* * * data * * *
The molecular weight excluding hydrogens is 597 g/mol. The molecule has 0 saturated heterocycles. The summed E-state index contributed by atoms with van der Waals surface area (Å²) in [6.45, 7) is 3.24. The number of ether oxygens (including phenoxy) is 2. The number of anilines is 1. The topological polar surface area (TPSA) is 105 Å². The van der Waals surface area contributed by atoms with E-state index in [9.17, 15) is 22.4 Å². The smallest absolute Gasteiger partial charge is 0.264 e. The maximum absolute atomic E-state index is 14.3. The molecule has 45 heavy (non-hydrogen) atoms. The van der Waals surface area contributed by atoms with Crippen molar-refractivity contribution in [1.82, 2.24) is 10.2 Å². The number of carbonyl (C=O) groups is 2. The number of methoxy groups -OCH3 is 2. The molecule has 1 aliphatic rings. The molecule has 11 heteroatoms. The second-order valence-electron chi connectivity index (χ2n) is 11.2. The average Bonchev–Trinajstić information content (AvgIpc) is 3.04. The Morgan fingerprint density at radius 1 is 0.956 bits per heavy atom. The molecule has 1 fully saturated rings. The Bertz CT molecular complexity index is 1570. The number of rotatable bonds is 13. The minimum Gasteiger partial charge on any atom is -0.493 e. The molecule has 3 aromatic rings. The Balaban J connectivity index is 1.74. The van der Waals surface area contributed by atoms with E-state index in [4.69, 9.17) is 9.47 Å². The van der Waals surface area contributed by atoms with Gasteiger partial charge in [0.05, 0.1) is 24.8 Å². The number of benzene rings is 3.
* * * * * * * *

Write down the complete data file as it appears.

The molecular weight excluding hydrogens is 597 g/mol. The molecule has 0 saturated heterocycles. The summed E-state index contributed by atoms with van der Waals surface area (Å²) in [6.45, 7) is 3.24. The number of ether oxygens (including phenoxy) is 2. The number of anilines is 1. The topological polar surface area (TPSA) is 105 Å². The van der Waals surface area contributed by atoms with E-state index in [9.17, 15) is 22.4 Å². The smallest absolute Gasteiger partial charge is 0.264 e. The maximum absolute atomic E-state index is 14.3. The molecule has 45 heavy (non-hydrogen) atoms. The van der Waals surface area contributed by atoms with Crippen molar-refractivity contribution in [1.82, 2.24) is 10.2 Å². The number of carbonyl (C=O) groups is 2. The number of methoxy groups -OCH3 is 2. The molecule has 1 aliphatic rings. The molecule has 11 heteroatoms. The second-order valence-electron chi connectivity index (χ2n) is 11.2. The average Bonchev–Trinajstić information content (AvgIpc) is 3.04. The Morgan fingerprint density at radius 1 is 0.956 bits per heavy atom. The molecule has 1 fully saturated rings. The Bertz CT molecular complexity index is 1570. The number of rotatable bonds is 13. The minimum Gasteiger partial charge on any atom is -0.493 e. The molecule has 3 aromatic rings. The Balaban J connectivity index is 1.74. The van der Waals surface area contributed by atoms with E-state index in [4.69, 9.17) is 9.47 Å². The van der Waals surface area contributed by atoms with Gasteiger partial charge in [0.05, 0.1) is 24.8 Å². The number of benzene rings is 3.